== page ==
In the “Meetings and Memories” panel, Yao shows fashion photography outside of commercial work. He interviewed local fashion designers about their childhood memories and the creative spaces that inspired them, revisited these places and took photos of locals wearing the designers’ works.

Punk fashion is featured in the counterculture panel, which highlights raunchy parties and raves, subjects wearing mohawks, leather and spikes.

Photos of indigenous tattoos were shown in the pintados bodysuit by designer Inno Sotto and Kalinga mambabatok artists. Oshima’s portraits of more than 500 members of ethnolinguistic groups were also shown, with the footprints given to the subjects as tokens.

The Art Fair exhibition validates Filipino fashion photography as an art form, and for Nicdao to organize the exhibition “was an education”.

“Not everyone knows, especially now, that other photographers existed before and were doing it before us,” he said. “It adds pride to fashion photography.”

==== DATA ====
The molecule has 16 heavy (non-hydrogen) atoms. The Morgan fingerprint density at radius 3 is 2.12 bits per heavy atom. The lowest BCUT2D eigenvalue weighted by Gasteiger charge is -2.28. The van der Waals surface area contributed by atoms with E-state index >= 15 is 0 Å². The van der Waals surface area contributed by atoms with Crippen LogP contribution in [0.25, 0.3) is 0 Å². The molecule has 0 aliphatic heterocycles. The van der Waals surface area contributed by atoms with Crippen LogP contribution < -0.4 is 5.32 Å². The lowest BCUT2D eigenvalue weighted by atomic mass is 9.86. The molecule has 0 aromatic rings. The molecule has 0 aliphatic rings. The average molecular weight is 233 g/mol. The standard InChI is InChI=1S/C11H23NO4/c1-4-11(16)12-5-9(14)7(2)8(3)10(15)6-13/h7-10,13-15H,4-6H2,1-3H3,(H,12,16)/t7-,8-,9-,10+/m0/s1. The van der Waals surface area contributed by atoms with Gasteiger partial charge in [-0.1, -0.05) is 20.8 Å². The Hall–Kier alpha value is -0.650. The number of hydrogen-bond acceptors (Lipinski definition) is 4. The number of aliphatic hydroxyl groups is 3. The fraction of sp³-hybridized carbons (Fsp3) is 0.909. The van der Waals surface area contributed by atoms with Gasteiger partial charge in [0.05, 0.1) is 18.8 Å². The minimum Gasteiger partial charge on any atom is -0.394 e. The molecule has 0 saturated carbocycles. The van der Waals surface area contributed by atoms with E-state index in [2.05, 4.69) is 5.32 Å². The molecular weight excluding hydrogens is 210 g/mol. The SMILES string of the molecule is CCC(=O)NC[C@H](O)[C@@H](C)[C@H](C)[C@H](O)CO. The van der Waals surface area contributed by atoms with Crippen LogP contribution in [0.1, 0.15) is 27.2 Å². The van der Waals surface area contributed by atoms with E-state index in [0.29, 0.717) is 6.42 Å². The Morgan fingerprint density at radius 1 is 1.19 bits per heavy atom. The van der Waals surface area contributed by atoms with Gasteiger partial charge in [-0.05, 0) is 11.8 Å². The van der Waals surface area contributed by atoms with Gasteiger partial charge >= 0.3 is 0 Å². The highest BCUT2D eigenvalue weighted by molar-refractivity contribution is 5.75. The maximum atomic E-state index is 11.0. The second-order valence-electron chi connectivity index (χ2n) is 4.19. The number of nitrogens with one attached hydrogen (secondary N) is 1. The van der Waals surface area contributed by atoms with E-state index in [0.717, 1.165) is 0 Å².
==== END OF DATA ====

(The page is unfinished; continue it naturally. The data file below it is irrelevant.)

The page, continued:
The works that didn’t reach the panels were collected in a looping video projected onto what Nicdao called a “freedom wall,” which is more of an installation made of layers of stretched white fabric that act as screens. , accompanied by music. .

“Epson lent us the projectors to showcase photos and short films, and that ‘wall’ just had to be at the entrance,” he said. “It’s great to be part of the art fair because we’ve always been there before, and having the fashion photography part of it is really cool and amazing.”

As Villabona said, “I never thought fashion photography would be part of the art fair because I thought it wasn’t as respected as art, but thinking about it, I saw works by American photographer David LaChapelle exhibited in an art gallery.”

“Tattoos, Ternos and Couture” gives fashion photography the respect it deserves and reaches Art Fair’s young audience who have never used or even seen film.

As the exhibit note says, it’s a “tribute to the models, stylists, hair and makeup artists, producers, agents, drivers, grippers and assistants, who worked tirelessly on the sets that made these images possible.”